Actively Dynamically Balanced Robot Manipulator - 2009-2012
This photo and video show a demonstrator of active dynamic balancing: a robotic pick & place manipulator which is dynamically balanced actively by a second separately controlled robotic manipulator to have a base frame without vibrations.
Active balancing means that the additional balancing elements (countermasses and -inertias) are driven with separate actuators, as opposed to passive balancing where the balancing elements are mechanically connected to the mechanism by e.g. links or gears.
First the unbalanced motion of the xy-manipulator is shown, where the shaking forces and shaking moment (i.e. the sum of reaction forces and the sum of reaction moments on the base) cause the base to move while floating by support cables.
Subsequently, the second robotic manipulator attached as a unit to the same base frame is activated and controlled such that it produces equal but opposite reaction forces and reaction moments for which the base remains still. Thus, all the reaction forces and reaction moments on the base frame then sum up to 0.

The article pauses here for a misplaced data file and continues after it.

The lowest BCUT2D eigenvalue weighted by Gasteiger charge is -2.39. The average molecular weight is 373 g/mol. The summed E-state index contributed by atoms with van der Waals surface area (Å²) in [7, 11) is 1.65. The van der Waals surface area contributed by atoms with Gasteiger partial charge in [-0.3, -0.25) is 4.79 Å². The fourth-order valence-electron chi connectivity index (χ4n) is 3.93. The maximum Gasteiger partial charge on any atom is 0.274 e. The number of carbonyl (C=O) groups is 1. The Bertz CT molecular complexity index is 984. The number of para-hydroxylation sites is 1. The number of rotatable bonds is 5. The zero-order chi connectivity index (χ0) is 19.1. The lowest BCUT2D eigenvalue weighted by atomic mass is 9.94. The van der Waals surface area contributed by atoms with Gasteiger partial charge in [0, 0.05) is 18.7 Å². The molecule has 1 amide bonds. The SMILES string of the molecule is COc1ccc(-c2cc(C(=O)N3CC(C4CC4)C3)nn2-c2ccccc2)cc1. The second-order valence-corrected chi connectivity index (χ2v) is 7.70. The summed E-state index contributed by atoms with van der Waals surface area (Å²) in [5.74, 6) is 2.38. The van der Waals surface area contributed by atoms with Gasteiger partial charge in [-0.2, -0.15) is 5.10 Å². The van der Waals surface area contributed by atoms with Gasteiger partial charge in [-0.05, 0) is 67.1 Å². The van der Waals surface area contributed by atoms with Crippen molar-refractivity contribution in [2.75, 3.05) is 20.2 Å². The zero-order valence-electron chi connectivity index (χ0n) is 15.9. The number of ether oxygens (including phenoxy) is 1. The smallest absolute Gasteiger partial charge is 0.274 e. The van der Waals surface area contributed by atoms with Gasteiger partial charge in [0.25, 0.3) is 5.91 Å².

The last part shows how also a payload of 385 grams can be picked & placed in a dynamically balanced way by adapting the feedforward control of the balancing robot.
Back in 2008 when I had just finished my master thesis full of theory on dynamic balancing of mechanisms and robotics, I felt the urge to build something: a robotic system which could demonstrate the effect of dynamic balance. I had in mind a small robotic system which would fit in a briefcase so I could bring it around while traveling.
I had just met Alexander Stamhuis of Stamhuis Lineairtechiek at an industrial fair who was very enthusiastic to sponsor the development of the system together with a few collaborating companies. Alexander convinced me to use a 'slightly larger' size of linear xy-manipulator for a better performance and quality and due to my unawareness of the significant size of the computer controllers and their electrical enclosure... it ended up as the quite-of-a-size system shown here (for which I still need to find a suitable briefcase...).
After I had build the system, my former graduate students Pieter de Jong and Corné Stuij have used it for their thesis research and have contributed to numerous improvements. The robot system has been on display at multiple industrial fairs and still is continuously in use as a demonstrator at the University, currently in Delft.